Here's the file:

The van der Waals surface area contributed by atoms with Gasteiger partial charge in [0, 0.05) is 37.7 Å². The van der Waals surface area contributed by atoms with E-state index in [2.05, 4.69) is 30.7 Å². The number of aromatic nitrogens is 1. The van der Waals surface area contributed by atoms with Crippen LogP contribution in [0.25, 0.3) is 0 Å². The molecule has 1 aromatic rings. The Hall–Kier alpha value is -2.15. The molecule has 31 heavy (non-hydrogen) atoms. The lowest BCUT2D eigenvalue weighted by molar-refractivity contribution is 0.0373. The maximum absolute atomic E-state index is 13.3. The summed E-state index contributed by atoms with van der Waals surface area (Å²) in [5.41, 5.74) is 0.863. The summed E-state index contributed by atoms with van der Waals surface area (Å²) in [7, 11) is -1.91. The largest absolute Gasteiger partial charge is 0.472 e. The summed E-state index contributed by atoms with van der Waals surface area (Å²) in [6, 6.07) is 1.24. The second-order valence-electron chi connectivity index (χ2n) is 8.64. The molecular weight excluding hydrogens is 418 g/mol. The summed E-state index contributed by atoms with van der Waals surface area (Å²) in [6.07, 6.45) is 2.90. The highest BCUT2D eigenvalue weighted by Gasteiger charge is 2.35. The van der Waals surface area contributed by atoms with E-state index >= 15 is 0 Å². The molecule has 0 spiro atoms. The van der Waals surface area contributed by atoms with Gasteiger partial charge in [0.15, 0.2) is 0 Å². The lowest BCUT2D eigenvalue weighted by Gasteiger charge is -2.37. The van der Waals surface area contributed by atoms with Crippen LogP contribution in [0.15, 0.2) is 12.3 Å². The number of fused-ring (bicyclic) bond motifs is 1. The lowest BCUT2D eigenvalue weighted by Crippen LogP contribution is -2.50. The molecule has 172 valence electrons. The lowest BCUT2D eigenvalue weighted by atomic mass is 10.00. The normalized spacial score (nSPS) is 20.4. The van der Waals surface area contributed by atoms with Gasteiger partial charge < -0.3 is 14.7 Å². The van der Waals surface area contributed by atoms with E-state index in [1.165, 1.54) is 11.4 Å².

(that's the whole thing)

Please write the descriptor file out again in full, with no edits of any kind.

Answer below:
The van der Waals surface area contributed by atoms with Gasteiger partial charge in [0, 0.05) is 37.7 Å². The van der Waals surface area contributed by atoms with E-state index in [2.05, 4.69) is 30.7 Å². The number of aromatic nitrogens is 1. The van der Waals surface area contributed by atoms with Crippen LogP contribution in [0.25, 0.3) is 0 Å². The molecule has 1 aromatic rings. The Hall–Kier alpha value is -2.15. The molecule has 31 heavy (non-hydrogen) atoms. The lowest BCUT2D eigenvalue weighted by molar-refractivity contribution is 0.0373. The maximum absolute atomic E-state index is 13.3. The summed E-state index contributed by atoms with van der Waals surface area (Å²) in [5.41, 5.74) is 0.863. The summed E-state index contributed by atoms with van der Waals surface area (Å²) in [7, 11) is -1.91. The largest absolute Gasteiger partial charge is 0.472 e. The summed E-state index contributed by atoms with van der Waals surface area (Å²) in [6, 6.07) is 1.24. The second-order valence-electron chi connectivity index (χ2n) is 8.64. The molecular weight excluding hydrogens is 418 g/mol. The summed E-state index contributed by atoms with van der Waals surface area (Å²) in [6.07, 6.45) is 2.90. The highest BCUT2D eigenvalue weighted by Gasteiger charge is 2.35. The van der Waals surface area contributed by atoms with E-state index >= 15 is 0 Å². The molecule has 0 spiro atoms. The van der Waals surface area contributed by atoms with Gasteiger partial charge in [0.15, 0.2) is 0 Å². The lowest BCUT2D eigenvalue weighted by Gasteiger charge is -2.37. The van der Waals surface area contributed by atoms with Crippen LogP contribution in [0.15, 0.2) is 12.3 Å². The number of fused-ring (bicyclic) bond motifs is 1. The lowest BCUT2D eigenvalue weighted by Crippen LogP contribution is -2.50. The molecule has 172 valence electrons. The lowest BCUT2D eigenvalue weighted by atomic mass is 10.00. The normalized spacial score (nSPS) is 20.4. The van der Waals surface area contributed by atoms with Gasteiger partial charge < -0.3 is 14.7 Å². The van der Waals surface area contributed by atoms with E-state index in [1.165, 1.54) is 11.4 Å².